Of course for those families who may have all contracted the virus, going outside won’t be an option available to you.  Having meals together or enjoying a break together, even if it’s to just watch TV, does help reduce boredom and monotony of working all day and helps to keep the family bond strong. 

Take the time, too, to see what new hobbies or interests they may be able to develop while housebound. Encourage each other to cherish this special time given as a way to strengthen healthy habits and develop life skills they will find useful in the future. Teach your children how to cook, clean, sew, repair a bike or do some gardening.  You have been given now a gift of time with your loved ones.  Doing something active as a family will help you to remain positive.

4) Take turns 

As both of you will be at home now and no one will be able to go out to a restaurant for lunch where everything is planned. There will be meals that need to prepared.  We all know that sometimes at work, we work over lunchtime eating sandwiches or a salad in 15 minutes and sometimes at our desk.  

A change in eating habits is very likely to occur.  When it is difficult to know when you can break for lunch, think of easy meals that don’t take too long to prepare and allow each other to eat when they want. 

Others may feel keeping to a strict schedule is best.  Talk about what is important for you so that the other is aware of your needs and preferences.  Work out a meal time and solution that is convenient for all.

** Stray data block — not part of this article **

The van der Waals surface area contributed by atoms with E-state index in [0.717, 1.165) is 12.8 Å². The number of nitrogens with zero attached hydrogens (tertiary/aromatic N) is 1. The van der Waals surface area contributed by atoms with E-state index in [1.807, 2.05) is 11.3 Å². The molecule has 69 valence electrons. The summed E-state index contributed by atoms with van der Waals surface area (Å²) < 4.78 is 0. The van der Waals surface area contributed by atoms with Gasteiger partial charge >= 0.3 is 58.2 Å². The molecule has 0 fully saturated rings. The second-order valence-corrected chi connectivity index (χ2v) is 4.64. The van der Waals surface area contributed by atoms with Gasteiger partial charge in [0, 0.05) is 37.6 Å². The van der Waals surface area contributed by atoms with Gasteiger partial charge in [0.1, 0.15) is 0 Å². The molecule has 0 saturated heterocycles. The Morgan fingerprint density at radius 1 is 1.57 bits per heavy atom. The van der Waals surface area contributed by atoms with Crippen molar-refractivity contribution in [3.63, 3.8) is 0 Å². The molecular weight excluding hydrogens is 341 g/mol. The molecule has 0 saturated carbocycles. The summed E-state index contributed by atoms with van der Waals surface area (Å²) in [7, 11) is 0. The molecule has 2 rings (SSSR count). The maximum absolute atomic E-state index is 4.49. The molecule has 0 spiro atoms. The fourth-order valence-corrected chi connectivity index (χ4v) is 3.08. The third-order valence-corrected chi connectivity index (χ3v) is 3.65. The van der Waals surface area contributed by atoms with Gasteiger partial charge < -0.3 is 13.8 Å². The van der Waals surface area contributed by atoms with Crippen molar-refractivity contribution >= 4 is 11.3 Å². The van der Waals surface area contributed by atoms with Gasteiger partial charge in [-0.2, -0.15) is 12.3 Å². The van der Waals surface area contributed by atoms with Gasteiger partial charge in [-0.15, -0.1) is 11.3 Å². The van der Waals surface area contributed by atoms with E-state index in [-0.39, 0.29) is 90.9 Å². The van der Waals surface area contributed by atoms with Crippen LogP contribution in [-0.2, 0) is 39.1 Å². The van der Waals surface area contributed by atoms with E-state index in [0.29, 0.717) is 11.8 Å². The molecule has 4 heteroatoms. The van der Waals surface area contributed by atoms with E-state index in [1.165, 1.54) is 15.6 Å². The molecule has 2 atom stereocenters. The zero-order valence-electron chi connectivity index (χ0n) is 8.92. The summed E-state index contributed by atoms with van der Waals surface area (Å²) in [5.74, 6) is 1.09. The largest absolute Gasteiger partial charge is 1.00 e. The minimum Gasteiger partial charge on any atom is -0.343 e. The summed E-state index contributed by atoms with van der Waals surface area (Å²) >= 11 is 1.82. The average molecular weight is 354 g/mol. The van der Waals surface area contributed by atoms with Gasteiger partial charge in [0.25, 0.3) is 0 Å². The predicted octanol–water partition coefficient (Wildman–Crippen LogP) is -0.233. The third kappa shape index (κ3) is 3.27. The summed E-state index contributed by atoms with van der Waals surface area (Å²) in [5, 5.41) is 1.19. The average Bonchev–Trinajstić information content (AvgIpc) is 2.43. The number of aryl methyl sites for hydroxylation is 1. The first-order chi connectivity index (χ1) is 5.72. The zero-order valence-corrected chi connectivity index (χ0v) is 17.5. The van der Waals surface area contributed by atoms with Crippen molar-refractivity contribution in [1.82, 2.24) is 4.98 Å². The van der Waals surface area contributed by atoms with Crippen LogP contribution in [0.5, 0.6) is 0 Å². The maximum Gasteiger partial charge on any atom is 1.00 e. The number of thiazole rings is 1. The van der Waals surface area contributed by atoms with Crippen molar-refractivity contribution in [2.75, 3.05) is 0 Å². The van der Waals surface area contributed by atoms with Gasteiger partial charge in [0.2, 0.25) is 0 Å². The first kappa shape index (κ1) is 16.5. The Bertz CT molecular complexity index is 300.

This leads to the point of sharing tasks. Everyone of course is different. But I have to say that I am grateful when my husband can take over some cooking duties for me when I want to work when he wants to eat.  Be honest with yourself and your partner about what days you may need to help out with household duties. And that goes for taking care of the children, too. Work as a team so that resentment does not build up and arguing remains at a minimum.

5) Stay in touch with friends 

Not having to commute to work each day or having the chance to work without your make-up or wearing a suit may sound great at first.  But the concept of living and working 24/7 with your family members is a completely other challenge:  very similar to what people experience when they first retire

Stay in touch with friends and family outside of your home.  Share with one another your stories and advice. Keep connected with someone outside of your home will help you to.  Remember this situation too shall pass.  We will all hopefully learn something from it.  Let’s be there for one another in this time of need

In closing, I wish all of you to stay safe.  Wash your hands often.  Keep away from crowds and follow all the advice the experts are sharing.  May your family members and friends stay healthy: both mentally and physically.  And God bless.

Anything to share? Perhaps about your own experiences during this time?  

We’d be happy if you shared them with us in the comment box below.